¶ 7. In a separate concurring opinion, Justice Powell joined the four-Justice plurality in finding no privilege on the facts, but emphasized the “limited nature of the Court’s holding.” Id. at 709. Justice Powell suggested that future claims should be resolved on a case-by-case basis, balancing the constitutional right to “freedom of the press and the obligation of all citizens to give relevant testimony with respect to criminal conduct.” Id. at 710. In striking such a balance, Justice Powell echoed the dissent in requiring that the government demonstrate a “legitimate need” for information that is relevant to the investigation. Id.
¶ 8. Despite the absence of a clear holding in Branzburg, nearly every federal circuit has since concluded that Justice Powell’s concurrence, in conjunction with the four-Justice dissent, established a qualified First Amendment reporter’s privilege outside the grand-jury context. All but a few states have adopted some form of qualified reporter’s privilege as well, either by statute or case law. See generally A. Fargo, Analyzing Federal Shield Law Proposals: What Congress Can Learn from the States, 11 Comm. L. & Pol’y 35, 46 (2006) (noting that thirty-one states have enacted reporter’s shield laws, and appellate courts in all but a few others have recognized a qualified privilege); J. Nestler, Comment, The Underprivileged Profession: The Case for Supreme Court Recognition of the Journalist’s Privilege, 154 U. Pa. L. Rev. 201, 203 (2005) (observing that “[a]lmost every state and federal circuit now provides at least some type of statutory, common law, or constitutional protection for journalists”).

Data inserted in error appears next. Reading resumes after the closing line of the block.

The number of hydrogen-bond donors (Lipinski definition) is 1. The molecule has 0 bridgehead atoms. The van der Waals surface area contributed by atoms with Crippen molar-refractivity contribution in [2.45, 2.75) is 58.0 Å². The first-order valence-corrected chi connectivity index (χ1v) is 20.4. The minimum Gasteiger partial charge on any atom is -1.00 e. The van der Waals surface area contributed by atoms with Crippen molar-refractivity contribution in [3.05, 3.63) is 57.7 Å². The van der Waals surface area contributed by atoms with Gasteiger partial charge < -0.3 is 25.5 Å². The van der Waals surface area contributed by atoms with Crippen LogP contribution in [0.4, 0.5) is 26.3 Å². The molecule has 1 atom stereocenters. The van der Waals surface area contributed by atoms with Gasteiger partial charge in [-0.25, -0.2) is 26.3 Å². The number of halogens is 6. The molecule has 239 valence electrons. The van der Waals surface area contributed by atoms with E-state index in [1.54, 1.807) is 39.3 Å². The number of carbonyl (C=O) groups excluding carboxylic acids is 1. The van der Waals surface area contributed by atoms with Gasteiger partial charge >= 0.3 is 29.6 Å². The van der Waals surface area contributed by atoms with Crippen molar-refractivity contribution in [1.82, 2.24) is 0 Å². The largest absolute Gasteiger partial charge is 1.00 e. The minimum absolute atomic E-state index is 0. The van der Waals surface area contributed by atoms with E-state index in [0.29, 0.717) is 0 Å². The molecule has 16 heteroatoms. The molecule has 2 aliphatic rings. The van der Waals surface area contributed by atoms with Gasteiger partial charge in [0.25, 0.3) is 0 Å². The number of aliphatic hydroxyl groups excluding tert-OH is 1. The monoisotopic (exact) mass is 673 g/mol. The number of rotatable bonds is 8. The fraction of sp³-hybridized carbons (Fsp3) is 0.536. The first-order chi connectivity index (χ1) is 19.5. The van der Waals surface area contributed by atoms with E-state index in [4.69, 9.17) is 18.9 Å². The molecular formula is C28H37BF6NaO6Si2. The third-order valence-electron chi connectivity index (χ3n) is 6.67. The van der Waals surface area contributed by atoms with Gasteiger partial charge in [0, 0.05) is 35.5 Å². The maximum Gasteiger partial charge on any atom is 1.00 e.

¶ 9. Vermont was in the vanguard of state courts relying on Branzburg to recognize a qualified First Amendment reporter’s privilege. In St. Peter, several criminal defendants had sought to depose a television news reporter “to determine the source of [the reporter’s] foreknowledge” about a drug raid conducted by the state police. 132 Vt. at 268, 315 A.2d at 255. The reporter declined to answer questions on the subject, claiming a privilege under the First Amendment. The matter was referred to district court, where the reporter again refused to answer and was consequently held in contempt. The trial court certified the question for interlocutory review, which we accepted on the relatively narrow but important issue presented.
¶ 10. Writing for the Court, Chief Justice Barney acknowledged at the outset the significance of the then-recent Supreme Court decision in Branzburg in which the Court declined to recognize a reporter’s privilege to withhold information from grand juries. Id. at 269, 315 A.2d at 255. Chief Justice Barney went on to observe, however, that the Branzburg holding was a relatively narrow one and that the “language and attitude of the . . . majority does not indicate an entire absence of concern for the newsgathering function so relevant to the full exercise of the First Amendment.” Id. “Even more noteworthy,” he found, was “the concurring opinion of Mr. Justice Powell suggest[ing] that the First Amendment supports enough of a privilege in newsgatherers to require a balancing between the ingredients of freedom of the press and the obligation of citizens, when called upon, to give relevant testimony relating to criminal conduct.” Id. at 269-70, 315 A.2d at 255. Taken together, these elements of Branzburg supported the conclusion that, when a reporter “legitimately entitled to First Amendment protection” objects to questions in a deposition proceeding in a criminal case, the reporter “is entitled to refuse to answer unless the interrogator can demonstrate to the judicial officer appealed to that there is no other adequately available source for the information and that it is relevant and material on the issue of guilt or innocence.” Id. at 271, 315 A.2d at 256; see also In re Inquest Subpoena (WCAX), 2005 VT 103, ¶ 14, 179 Vt. 12, 890 A.2d 1240 (holding that “[t]he balancing test adopted in St. Peter does not apply” in the context of a criminal inquest, the equivalent to the grand jury investigation in Branzburg, and therefore a television station had no privilege, qualified or otherwise, to withhold unpublished videotape showing the commission of certain crimes).